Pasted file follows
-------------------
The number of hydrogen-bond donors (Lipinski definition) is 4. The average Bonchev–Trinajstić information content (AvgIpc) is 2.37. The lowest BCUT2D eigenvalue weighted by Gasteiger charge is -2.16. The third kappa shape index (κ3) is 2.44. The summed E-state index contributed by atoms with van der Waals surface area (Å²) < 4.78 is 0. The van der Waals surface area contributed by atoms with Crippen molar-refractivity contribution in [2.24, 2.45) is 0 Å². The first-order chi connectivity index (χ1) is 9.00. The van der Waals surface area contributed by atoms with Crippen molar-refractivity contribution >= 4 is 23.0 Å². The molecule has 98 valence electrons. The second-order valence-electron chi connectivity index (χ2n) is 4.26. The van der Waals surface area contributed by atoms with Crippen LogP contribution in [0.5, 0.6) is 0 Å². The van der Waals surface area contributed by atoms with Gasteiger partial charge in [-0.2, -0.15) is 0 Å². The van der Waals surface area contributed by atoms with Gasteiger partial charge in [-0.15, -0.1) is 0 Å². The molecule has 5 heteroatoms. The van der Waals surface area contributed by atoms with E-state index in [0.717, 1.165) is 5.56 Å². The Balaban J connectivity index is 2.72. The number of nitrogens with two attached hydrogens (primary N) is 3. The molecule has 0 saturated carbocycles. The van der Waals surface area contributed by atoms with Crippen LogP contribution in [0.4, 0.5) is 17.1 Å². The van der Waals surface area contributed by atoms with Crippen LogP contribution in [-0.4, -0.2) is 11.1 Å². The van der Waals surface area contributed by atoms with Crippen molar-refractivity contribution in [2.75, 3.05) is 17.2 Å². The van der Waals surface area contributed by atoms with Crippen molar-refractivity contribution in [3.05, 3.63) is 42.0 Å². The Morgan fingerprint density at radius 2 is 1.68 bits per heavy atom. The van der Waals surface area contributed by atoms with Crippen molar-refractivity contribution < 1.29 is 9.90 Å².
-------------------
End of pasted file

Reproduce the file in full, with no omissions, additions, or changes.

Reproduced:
The number of hydrogen-bond donors (Lipinski definition) is 4. The average Bonchev–Trinajstić information content (AvgIpc) is 2.37. The lowest BCUT2D eigenvalue weighted by Gasteiger charge is -2.16. The third kappa shape index (κ3) is 2.44. The summed E-state index contributed by atoms with van der Waals surface area (Å²) < 4.78 is 0. The van der Waals surface area contributed by atoms with Crippen molar-refractivity contribution in [2.24, 2.45) is 0 Å². The first-order chi connectivity index (χ1) is 9.00. The van der Waals surface area contributed by atoms with Crippen molar-refractivity contribution >= 4 is 23.0 Å². The molecule has 98 valence electrons. The second-order valence-electron chi connectivity index (χ2n) is 4.26. The van der Waals surface area contributed by atoms with Crippen LogP contribution in [0.5, 0.6) is 0 Å². The van der Waals surface area contributed by atoms with Gasteiger partial charge in [-0.2, -0.15) is 0 Å². The van der Waals surface area contributed by atoms with Gasteiger partial charge in [-0.15, -0.1) is 0 Å². The molecule has 5 heteroatoms. The van der Waals surface area contributed by atoms with E-state index in [0.717, 1.165) is 5.56 Å². The Balaban J connectivity index is 2.72. The number of nitrogens with two attached hydrogens (primary N) is 3. The molecule has 0 saturated carbocycles. The van der Waals surface area contributed by atoms with Crippen LogP contribution in [0.4, 0.5) is 17.1 Å². The van der Waals surface area contributed by atoms with Crippen LogP contribution in [-0.4, -0.2) is 11.1 Å². The van der Waals surface area contributed by atoms with Crippen molar-refractivity contribution in [2.75, 3.05) is 17.2 Å². The van der Waals surface area contributed by atoms with Crippen molar-refractivity contribution in [3.05, 3.63) is 42.0 Å². The Morgan fingerprint density at radius 2 is 1.68 bits per heavy atom. The van der Waals surface area contributed by atoms with Crippen molar-refractivity contribution < 1.29 is 9.90 Å².